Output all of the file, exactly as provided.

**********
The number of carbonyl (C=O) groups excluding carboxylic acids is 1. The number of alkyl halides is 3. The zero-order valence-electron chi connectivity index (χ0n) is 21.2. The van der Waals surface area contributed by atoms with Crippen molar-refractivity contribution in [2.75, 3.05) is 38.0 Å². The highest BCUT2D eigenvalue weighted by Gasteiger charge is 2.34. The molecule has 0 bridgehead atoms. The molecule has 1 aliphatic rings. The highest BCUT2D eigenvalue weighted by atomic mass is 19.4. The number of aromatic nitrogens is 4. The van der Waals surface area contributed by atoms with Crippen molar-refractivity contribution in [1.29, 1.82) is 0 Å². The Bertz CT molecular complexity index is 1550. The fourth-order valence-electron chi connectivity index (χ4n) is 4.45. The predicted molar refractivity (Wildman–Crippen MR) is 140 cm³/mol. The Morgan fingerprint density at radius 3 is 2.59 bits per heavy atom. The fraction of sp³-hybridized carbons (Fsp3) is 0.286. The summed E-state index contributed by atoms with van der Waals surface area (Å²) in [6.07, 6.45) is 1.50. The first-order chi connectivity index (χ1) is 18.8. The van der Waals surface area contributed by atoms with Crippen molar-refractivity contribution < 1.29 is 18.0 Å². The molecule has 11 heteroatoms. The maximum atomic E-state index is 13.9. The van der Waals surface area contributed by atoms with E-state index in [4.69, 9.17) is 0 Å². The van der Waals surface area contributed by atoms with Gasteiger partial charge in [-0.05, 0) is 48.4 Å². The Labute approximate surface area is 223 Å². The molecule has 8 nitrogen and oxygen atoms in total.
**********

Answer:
The number of carbonyl (C=O) groups excluding carboxylic acids is 1. The number of alkyl halides is 3. The zero-order valence-electron chi connectivity index (χ0n) is 21.2. The van der Waals surface area contributed by atoms with Crippen molar-refractivity contribution in [2.75, 3.05) is 38.0 Å². The highest BCUT2D eigenvalue weighted by Gasteiger charge is 2.34. The molecule has 0 bridgehead atoms. The molecule has 1 aliphatic rings. The highest BCUT2D eigenvalue weighted by atomic mass is 19.4. The number of aromatic nitrogens is 4. The van der Waals surface area contributed by atoms with Crippen molar-refractivity contribution in [1.29, 1.82) is 0 Å². The Bertz CT molecular complexity index is 1550. The fourth-order valence-electron chi connectivity index (χ4n) is 4.45. The predicted molar refractivity (Wildman–Crippen MR) is 140 cm³/mol. The Morgan fingerprint density at radius 3 is 2.59 bits per heavy atom. The fraction of sp³-hybridized carbons (Fsp3) is 0.286. The summed E-state index contributed by atoms with van der Waals surface area (Å²) in [6.07, 6.45) is 1.50. The first-order chi connectivity index (χ1) is 18.8. The van der Waals surface area contributed by atoms with Crippen molar-refractivity contribution < 1.29 is 18.0 Å². The molecule has 11 heteroatoms. The maximum atomic E-state index is 13.9. The van der Waals surface area contributed by atoms with E-state index in [4.69, 9.17) is 0 Å². The van der Waals surface area contributed by atoms with Gasteiger partial charge in [-0.05, 0) is 48.4 Å². The Labute approximate surface area is 223 Å². The molecule has 8 nitrogen and oxygen atoms in total.